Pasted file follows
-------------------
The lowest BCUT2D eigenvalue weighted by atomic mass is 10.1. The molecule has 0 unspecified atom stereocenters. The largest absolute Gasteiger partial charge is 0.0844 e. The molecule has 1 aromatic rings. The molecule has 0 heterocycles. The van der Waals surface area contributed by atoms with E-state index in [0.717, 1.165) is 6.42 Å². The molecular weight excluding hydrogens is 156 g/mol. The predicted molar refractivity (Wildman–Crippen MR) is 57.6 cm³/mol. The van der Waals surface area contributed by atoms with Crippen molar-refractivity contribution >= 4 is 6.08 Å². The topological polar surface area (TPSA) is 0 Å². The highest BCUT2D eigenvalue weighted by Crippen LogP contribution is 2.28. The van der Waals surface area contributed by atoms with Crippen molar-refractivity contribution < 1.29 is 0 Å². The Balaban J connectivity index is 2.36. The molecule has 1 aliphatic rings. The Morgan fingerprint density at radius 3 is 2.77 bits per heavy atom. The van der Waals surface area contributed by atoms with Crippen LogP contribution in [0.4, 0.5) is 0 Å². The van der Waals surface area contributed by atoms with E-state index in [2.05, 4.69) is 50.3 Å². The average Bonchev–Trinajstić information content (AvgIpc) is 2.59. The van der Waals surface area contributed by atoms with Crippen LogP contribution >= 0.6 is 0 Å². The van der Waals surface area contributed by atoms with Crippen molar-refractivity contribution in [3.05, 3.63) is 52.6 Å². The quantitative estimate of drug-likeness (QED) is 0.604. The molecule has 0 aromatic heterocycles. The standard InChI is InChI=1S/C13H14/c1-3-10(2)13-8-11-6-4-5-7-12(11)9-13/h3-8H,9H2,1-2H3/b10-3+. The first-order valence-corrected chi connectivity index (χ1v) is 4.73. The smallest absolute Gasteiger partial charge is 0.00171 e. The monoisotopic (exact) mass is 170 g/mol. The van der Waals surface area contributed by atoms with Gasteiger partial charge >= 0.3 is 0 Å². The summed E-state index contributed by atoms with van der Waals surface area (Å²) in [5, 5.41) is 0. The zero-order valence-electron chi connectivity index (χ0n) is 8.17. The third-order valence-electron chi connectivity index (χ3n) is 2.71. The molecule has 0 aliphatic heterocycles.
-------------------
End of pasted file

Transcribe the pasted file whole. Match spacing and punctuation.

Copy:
The lowest BCUT2D eigenvalue weighted by atomic mass is 10.1. The molecule has 0 unspecified atom stereocenters. The largest absolute Gasteiger partial charge is 0.0844 e. The molecule has 1 aromatic rings. The molecule has 0 heterocycles. The van der Waals surface area contributed by atoms with E-state index in [0.717, 1.165) is 6.42 Å². The molecular weight excluding hydrogens is 156 g/mol. The predicted molar refractivity (Wildman–Crippen MR) is 57.6 cm³/mol. The van der Waals surface area contributed by atoms with Crippen molar-refractivity contribution >= 4 is 6.08 Å². The topological polar surface area (TPSA) is 0 Å². The highest BCUT2D eigenvalue weighted by Crippen LogP contribution is 2.28. The van der Waals surface area contributed by atoms with Crippen molar-refractivity contribution < 1.29 is 0 Å². The Balaban J connectivity index is 2.36. The molecule has 1 aliphatic rings. The Morgan fingerprint density at radius 3 is 2.77 bits per heavy atom. The van der Waals surface area contributed by atoms with Crippen LogP contribution in [0.4, 0.5) is 0 Å². The van der Waals surface area contributed by atoms with E-state index in [2.05, 4.69) is 50.3 Å². The average Bonchev–Trinajstić information content (AvgIpc) is 2.59. The van der Waals surface area contributed by atoms with Crippen LogP contribution >= 0.6 is 0 Å². The van der Waals surface area contributed by atoms with Crippen molar-refractivity contribution in [3.05, 3.63) is 52.6 Å². The quantitative estimate of drug-likeness (QED) is 0.604. The molecule has 0 aromatic heterocycles. The standard InChI is InChI=1S/C13H14/c1-3-10(2)13-8-11-6-4-5-7-12(11)9-13/h3-8H,9H2,1-2H3/b10-3+. The first-order valence-corrected chi connectivity index (χ1v) is 4.73. The smallest absolute Gasteiger partial charge is 0.00171 e. The monoisotopic (exact) mass is 170 g/mol. The van der Waals surface area contributed by atoms with Gasteiger partial charge >= 0.3 is 0 Å². The summed E-state index contributed by atoms with van der Waals surface area (Å²) in [5, 5.41) is 0. The zero-order valence-electron chi connectivity index (χ0n) is 8.17. The third-order valence-electron chi connectivity index (χ3n) is 2.71. The molecule has 0 aliphatic heterocycles.